Syrian secret police defect, Arab deadline passes

Reuters , Monday 5 Dec 2011

Government forces and militiamen loyal to Assad killed at least 30 civilians and five defectors on Sunday, mostly in Homs, according to tallies by several activists' organisations

Syrian secret police have defected from an intelligence compound (Photo/ File: Reuters)

At least a dozen Syrian secret police have defected from an intelligence compound, activists said, in what appeared to be the first major desertion from a service that has acted as a pillar of President Bashar al-Assad's rule.

A gunfight broke out overnight on Saturday after the defectors fled the Airforce Intelligence complex in the centre of Idlib city, 280 km (175 miles) northwest of Damascus.

Ten people on both sides were killed or wounded, the activists said on Sunday.

The defections came as the Arab League once again chided Syria for failing to sign up to a league-backed plan to end the violence in Syrian cities.

"We are very clear after the meeting yesterday... We give the Syrians one day, and I hope we will receive the answer from them. But until now I think there has been no answer from Syria," the diplomat said.

The Arab League had told Syrian authorities to sign an initiative to end the military crackdown on popular protests by Sunday, threatening to impose financial and economic sanctions if it does not sign soon.

A senior Arab diplomat at the League said late on Sunday that there was no sign Syria had responded to the deadline.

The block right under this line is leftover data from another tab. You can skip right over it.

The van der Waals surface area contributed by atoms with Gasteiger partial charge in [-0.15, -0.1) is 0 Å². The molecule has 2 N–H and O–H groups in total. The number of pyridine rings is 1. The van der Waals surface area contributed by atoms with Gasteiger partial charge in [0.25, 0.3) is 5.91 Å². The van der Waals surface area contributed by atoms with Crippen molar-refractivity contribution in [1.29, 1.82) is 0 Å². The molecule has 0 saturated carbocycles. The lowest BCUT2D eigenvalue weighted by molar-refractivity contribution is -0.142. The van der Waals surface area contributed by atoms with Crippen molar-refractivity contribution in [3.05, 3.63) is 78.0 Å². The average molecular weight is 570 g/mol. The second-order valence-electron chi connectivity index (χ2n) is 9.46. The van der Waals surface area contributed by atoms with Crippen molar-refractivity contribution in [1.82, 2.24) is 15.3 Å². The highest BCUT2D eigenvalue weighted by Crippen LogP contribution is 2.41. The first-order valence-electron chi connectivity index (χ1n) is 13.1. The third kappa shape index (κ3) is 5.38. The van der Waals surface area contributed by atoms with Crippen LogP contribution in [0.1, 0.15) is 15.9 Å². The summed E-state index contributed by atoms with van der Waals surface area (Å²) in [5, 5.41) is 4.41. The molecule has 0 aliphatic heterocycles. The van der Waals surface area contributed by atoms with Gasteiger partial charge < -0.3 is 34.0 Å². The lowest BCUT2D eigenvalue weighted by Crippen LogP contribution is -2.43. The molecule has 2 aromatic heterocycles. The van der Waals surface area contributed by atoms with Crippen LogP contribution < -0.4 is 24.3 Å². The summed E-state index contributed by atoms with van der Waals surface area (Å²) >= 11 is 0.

Such deadlines have slipped repeatedly in the past. Damascus complains that its sovereignty would be compromised by the plan, which would require it to admit Arab monitors to ensure that Syria pulled troops out of cities.

"There are letters still being exchanged between the Arab League and Damascus to reach a vision for the protocol... These communications and correspondence are being studied by Damascus," Foreign Ministry spokesman Jihad al-Makdesi said in the Syrian capital.

Assad has so far shown no sign of halting the crackdown on protests against his rule.

In Homs's Sunni district of Bab Amro on Sunday, several thousand people encircled the coffin of Khaled al-Sheikh, a 19-year-old protester who residents said was killed in random shooting by the army on the neighbourhood this week.

Abdelbassel Sarout, a 21-year-old soccer player, kissed Sheikh's bloody head as the mostly young crowd of men and women chanted to the beat of drums: "Sleep easy we will continue the struggle... mothers weep for Syria's youth."

"When we film the protests to send on YouTube, most demonstrators would try to hide their face so they would not be identified by the security police," Wael, a young activist, said. "Khaled was always barefaced, chanting the loudest."

"Not a single opposition neighbourhood was spared today. Troops either entered districts and raided houses, fired from roadblocks or tanks and pickup trucks hit houses and shops with machineguns," said Abu Zeinab, an activist in the city.